Sunday, January 19 I had my first night drive.
Looking for wildlife.
(It's not like I haven't been in a vehicle at night before.)
Josh and I turned out to be the only ones signed up for the drive, so we sat in the first row of seats, in opposing window-seats (although the rigs don't have windows) and we each got a spotlight to shine on the surrounding savanna. Our guide explained that since it was dark out, we'd be using the lights to look for animal eyes only. I thought to myself, that the animals might not take kindly to being blinded, but I decided that would just have to be too bad because I was curious about what lurked in the dark. Plus, my night vision is crap so the light was entirely necessary for me to see anything.
As we set out into the darkness, just the three of us and our trusty spotlights, I couldn't help noticing that we were unarmed entering into a wilderness filled with nocturnal animals who could see much better than us and were likely on the hunt for their dinner...
Luckily, we were not on the menu.
The first animals we spotted were impala, just outside the Orpen camp gate. Huddled together with wildebeest, our guide noted that the two species often stick together as they each have different strengths in spotting predators and they are safer together than alone. So there you have it: interspecies collaboration in action.
Shortly thereafter we were delighted to see a black-backed jackal, a rather rare sighting, and one that we were quite excited about it. Next Josh spied a genet, a cat-like long-tailed smallish animal that is even less common to spot. And we started seeing loads of shrub hares -- small, brownish rabbits that hop around at night. (Yes Mom, I did think to myself, "that's a real rabbit!")
At one point, our driver stopped and pointed out a small owlet. It was so cute, maybe 5" tall at most and something I would have loved to keep as a pet. But alas, animals here are wild, so I left it behind. Plus, I didn't think it would fit well in my already-stuffed luggage.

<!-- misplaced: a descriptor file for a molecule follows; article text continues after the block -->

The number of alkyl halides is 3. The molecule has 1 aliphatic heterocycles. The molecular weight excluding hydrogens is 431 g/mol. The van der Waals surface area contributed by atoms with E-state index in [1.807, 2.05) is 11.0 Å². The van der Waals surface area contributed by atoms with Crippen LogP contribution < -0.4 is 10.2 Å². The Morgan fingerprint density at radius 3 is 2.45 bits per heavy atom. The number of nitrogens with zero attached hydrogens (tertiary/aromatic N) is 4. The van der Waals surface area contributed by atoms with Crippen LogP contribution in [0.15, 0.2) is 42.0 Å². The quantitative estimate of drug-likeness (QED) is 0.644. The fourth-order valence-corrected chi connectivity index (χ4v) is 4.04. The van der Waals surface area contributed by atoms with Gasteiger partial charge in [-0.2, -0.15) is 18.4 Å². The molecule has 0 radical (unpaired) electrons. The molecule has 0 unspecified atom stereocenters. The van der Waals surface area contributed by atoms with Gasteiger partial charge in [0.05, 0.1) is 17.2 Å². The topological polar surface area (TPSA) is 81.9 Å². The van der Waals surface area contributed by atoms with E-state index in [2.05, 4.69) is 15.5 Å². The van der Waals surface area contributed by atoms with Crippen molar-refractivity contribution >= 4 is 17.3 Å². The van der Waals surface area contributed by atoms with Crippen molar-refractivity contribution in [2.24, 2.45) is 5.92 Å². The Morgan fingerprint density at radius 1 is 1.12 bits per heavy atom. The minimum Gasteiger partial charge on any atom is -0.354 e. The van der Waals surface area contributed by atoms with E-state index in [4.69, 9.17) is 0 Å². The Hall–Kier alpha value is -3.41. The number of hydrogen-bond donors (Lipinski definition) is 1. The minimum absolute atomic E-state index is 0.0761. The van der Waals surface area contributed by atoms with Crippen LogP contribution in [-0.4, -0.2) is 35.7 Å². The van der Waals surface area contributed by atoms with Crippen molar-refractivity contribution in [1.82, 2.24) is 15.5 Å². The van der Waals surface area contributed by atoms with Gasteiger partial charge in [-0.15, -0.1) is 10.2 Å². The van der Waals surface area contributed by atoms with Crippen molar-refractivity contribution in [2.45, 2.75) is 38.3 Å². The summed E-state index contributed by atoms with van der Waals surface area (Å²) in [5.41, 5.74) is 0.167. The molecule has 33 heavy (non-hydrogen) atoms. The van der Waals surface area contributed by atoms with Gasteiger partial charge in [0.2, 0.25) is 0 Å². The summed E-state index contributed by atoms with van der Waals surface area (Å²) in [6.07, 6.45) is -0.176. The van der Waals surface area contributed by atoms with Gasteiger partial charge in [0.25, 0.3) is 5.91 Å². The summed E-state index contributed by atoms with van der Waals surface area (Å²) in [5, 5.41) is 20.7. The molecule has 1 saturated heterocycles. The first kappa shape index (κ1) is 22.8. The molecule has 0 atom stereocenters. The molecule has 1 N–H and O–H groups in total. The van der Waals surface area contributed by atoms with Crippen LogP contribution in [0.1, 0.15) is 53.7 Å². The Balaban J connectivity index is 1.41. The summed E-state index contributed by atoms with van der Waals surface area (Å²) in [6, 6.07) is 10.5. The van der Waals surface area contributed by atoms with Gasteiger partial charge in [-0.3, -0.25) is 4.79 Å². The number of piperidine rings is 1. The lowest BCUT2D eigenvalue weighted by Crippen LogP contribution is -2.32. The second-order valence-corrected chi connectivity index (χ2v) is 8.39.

As we headed back to camp, we were content with our night drive and pleased with our day overall. Over the last 16 hours, we had seen two prides of lions, zebra, elephants, giraffe, water buffalo, a rhino, and hordes of impalas and wildebeests. Here are some pictures from the day:
Plains Zebra grazing in the grass.
^ Female giraffe checking us out.
^ Rhinoceros hiding in the bush.
But the day wasn't over yet. Lounging in the middle of the road like it was no big deal were four male lions. A skinny bunch, our guide remarked that, as expected, the lions were upwind of the herd of wildebeest, likely resting up before attempting a kill. Apparently, lions like to warm themselves on the paved roads at night when the day's stored-up sunshine is released like that of a heated tile floor in a luxurious bathroom.
^ Lions enjoying the warm road at night.
With a cool breeze brushing across my face, I wanted to lay down beside them, but decided we had survived enough adventure for one day. And who knew what tomorrow would bring...